The financial document cases present a conundrum for the high court, on which Trump's two nominees, Associate Justices Neil Gorsuch and Brett Kavanaugh, have solidified a 5-4 conservative majority.

If it rules in favor of the president, it will be accused of political favoritism. The high court ruled unanimously on demands for documents or testimony against President Richard Nixon in 1974 and President Bill Clinton in 1997, opinions that Roberts, who favors unanimity whenever possible, likely respects.

On the other hand, if it rules against Trump, the court's conservative majority will be vilified by the president's supporters. 

Despite the political maelstrom surrounding the court on those and other issues, Roberts insists it does not affect the court.

"We will continue to decide cases according to the Constitution and laws, without fear or favor," he said in September on the eve of the court's 2019 term.

Having 'the last word'

The cases involving Trump's tax returns and financial documents might not be the most consequential facing the justices, who have disputes over gay rights and gun rights, abortion and religion on their docket. But they may be the most controversial.

The criminal case from Manhattan was the only one of the three formally listed for discussion at the court’s Friday conference It raises issues of federalism that focus on whether the president can be subjected to state and local investigations and prosecutions.

The U.S. Court of Appeals for the 2nd Circuit last month rejected claims by Trump's lawyers that presidents have absolute immunity from grand jury investigations of criminal conduct while in office. The lawyers had claimed Trump could shoot someone on Fifth Avenue and escape prosecution while in the Oval Office.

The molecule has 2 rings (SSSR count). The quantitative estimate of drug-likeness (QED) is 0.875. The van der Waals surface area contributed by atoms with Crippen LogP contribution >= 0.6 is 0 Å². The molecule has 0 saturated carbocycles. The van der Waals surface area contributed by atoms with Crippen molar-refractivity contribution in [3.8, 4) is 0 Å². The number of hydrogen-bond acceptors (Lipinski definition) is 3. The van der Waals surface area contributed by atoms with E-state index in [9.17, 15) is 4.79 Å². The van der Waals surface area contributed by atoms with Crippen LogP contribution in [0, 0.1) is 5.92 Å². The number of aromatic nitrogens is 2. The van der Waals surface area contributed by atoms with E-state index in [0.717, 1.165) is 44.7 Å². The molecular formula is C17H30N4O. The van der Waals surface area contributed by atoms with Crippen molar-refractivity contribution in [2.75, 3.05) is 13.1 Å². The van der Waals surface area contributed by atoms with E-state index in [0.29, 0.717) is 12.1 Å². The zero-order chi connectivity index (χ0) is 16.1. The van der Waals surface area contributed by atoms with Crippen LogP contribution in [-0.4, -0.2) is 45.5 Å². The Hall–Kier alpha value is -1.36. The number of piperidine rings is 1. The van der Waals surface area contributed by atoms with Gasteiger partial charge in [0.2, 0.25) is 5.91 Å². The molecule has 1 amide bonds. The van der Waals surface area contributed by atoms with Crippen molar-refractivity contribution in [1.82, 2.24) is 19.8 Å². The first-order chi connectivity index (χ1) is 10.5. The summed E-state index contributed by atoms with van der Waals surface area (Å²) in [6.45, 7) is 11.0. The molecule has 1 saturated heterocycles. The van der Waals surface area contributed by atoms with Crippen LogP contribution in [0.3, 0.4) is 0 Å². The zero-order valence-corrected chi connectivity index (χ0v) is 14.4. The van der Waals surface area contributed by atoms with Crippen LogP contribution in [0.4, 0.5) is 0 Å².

"For the first time in our nation's history, a state or local prosecutor has launched a criminal investigation of the president of the United States and subjected him to coercive criminal process," Trump attorney Jay Alan Sekulow told the Supreme Court.

Vance wants to see how payments to adult film star Stormy Daniels and former Playboy model Karen McDougal were reflected in records of The Trump Organization, which is headquartered in New York City.

Hush-money payments to adult film actress Stormy Daniels are central to two of the lawsuits seeking tax and financial documents from President Trump's accounting firm.

In the case involving the House Oversight and Reform Committee, the high court may have tipped its hand last month by blocking the decision of the U.S. Court of Appeals for the District of Columbia Circuit while Trump's lawyers appealed.